Residents of the Hensley Road area won't find out exactly who will lose their homes to the Southern Bypass until January. In the meantime, everyone is preparing to fight the county.
"We've kind of got houses in mind, [but] until we see their plan though, we don't know for sure," resident Bill Hensley said. "We don't feel they've been open and honest with us the whole time."
Hensley is among more than a dozen families living on or near Hensley Road that could lose property - in some cases homes - to the 2003 Pennies for Progress project. The neighbors have been opposing the proposed alignment of the Fort Mill Southern Bypass since it was narrowed to a 200-foot wide corridor running through the community.
All of the residents of Hensley Road, as well as many other township residents along the proposed route, will be getting invitations to a public unveiling of the final proposed alignment for the bypass at 5 p.m. Tuesday, Jan. 20, at Fort Mill High School, according to Pennies for Progress Program Manager Jim Gaddy. The county will be taking public comments on the road one last time before the county council votes on the alignment Monday, Feb. 2.
"On our latest count we have five homes that will be razed," Gaddy said.
County officials won't contact those homeowners or other property owners who will also lose land until after the council approves the final route. By January 2010 the county should be purchasing land in the Hensley Road area for the road, Gaddy said.
However, construction on the first leg of the road, form Brickyard Road to Doby's Bridge Road, should begin by next summer, Gaddy said. Obtaining right-of-way for that portion of the road is not a problem because developer GS Carolina bought much of the property it will cross in that area and offered to help the county build the road. Having that first leg in place by 2010 is critical for the opening of another elementary school in the area. It also allows GS Carolina to continue building houses in its massive Massey development.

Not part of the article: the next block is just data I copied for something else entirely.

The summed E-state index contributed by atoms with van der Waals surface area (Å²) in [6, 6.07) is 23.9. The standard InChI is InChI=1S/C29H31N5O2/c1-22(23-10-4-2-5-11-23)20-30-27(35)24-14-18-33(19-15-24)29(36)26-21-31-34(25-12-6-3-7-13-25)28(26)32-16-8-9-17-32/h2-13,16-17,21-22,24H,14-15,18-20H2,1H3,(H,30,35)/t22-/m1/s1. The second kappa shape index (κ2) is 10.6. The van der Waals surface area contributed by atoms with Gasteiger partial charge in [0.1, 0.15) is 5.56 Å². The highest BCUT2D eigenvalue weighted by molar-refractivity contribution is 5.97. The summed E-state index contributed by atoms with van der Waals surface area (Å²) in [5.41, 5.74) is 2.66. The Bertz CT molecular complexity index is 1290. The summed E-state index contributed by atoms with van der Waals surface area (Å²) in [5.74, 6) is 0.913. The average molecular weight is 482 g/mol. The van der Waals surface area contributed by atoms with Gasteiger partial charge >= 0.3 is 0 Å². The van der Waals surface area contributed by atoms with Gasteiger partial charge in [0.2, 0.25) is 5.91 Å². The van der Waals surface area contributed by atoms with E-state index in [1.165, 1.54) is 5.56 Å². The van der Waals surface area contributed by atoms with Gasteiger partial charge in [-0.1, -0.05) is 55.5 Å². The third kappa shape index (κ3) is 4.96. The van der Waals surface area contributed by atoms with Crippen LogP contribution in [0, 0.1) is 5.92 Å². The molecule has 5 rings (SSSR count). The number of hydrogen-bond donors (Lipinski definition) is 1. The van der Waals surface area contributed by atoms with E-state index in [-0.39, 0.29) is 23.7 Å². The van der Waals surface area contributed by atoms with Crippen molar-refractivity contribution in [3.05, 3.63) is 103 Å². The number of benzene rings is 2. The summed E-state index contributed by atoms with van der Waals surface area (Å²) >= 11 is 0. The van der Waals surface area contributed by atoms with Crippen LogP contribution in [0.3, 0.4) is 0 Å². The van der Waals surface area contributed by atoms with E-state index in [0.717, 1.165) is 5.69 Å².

Construction on the remainder of the road, from Doby's Bridge near Whites Road to Tom Hall Street and Springfield Parkway should be completed by 2013, Gaddy said.
But it was never supposed to have been a problem. Back in 2006 York County notified Fort Mill of the general area it was looking at for the road, and asked the town not to approve any zoning changes or new development in that area. The Hensley Road community was not part of that area. But, a development called Kimbrell Crossing was.
However, Fort Mill annexed and approved Kimbrell Crossing after the county had chosen the general area for the road corridor.
Fort Mill officials later said approving the development was an oversight. Because the land had been rezoned and the developer had already begun installing infrastructure for the project, it was deemed too expensive for the county to pursue building the bypass through Kimbrell Crossing. Instead, it was rerouted through the Hensley Road area. Kimbrell Crossing's owner has filed a lawsuit over the road as well.
"It's not a fair situation," Hensley said. "They want to kick out old, elderly people to accommodate the builders."
His frustration is evident whenever he talks about the road. Hensley and his neighbors said there is plenty of blame to go around, though they feel most of it belongs to Fort Mill for approving Kimbrell Crossing.
"The city went to sleep on it on purpose and let Kimbrell Crossing happen," He said. "Kimbrell (Fort Mill LP) is suing the city and the county now because they say their property is worthless, if so the city and county should buy it and put the road on it."
In addition to the possibility of losing their homes, Hensley said his neighbors are also being hit by falling home prices. If the county takes a person's home through eminent domain, it has to pay that person for the value of the property it takes. But the value today is less than it was last year or the year before.
For Hensley and his neighbor, it's about more than money, though.
"It's not a money thing on our part; It's about family, life - everything," Hensley said.
Many of his neighbors have lived in the same house for 50 years or more. Others are the adult children of the original homeowners.
As many as four generations of some families live in the area.
"You can't buy a home," Hensley said. "You can buy a house, but a home is what you build in it over the years."
The county has maintained it would be cheaper to eliminate houses in the Hensley Road area than to buy up land, much of it still vacant, in Kimbrell Crossing, because the homes in Kimbrell will be expensive.
Based on new estimates, the cost of the road has more than doubled from $15 million to $32.29 million.
"It's all tied to the price of oil," Gaddy said. "Since '03 construction costs have doubled."
Hensley and his neighbors don't plan to make it any easier. They vow to fight, which will mean more legal fees for the county.
Because of the faltering economy, Gaddy said more contractors will be bidding on the road, which could translate into a lower price for the county as they try to undercut each other.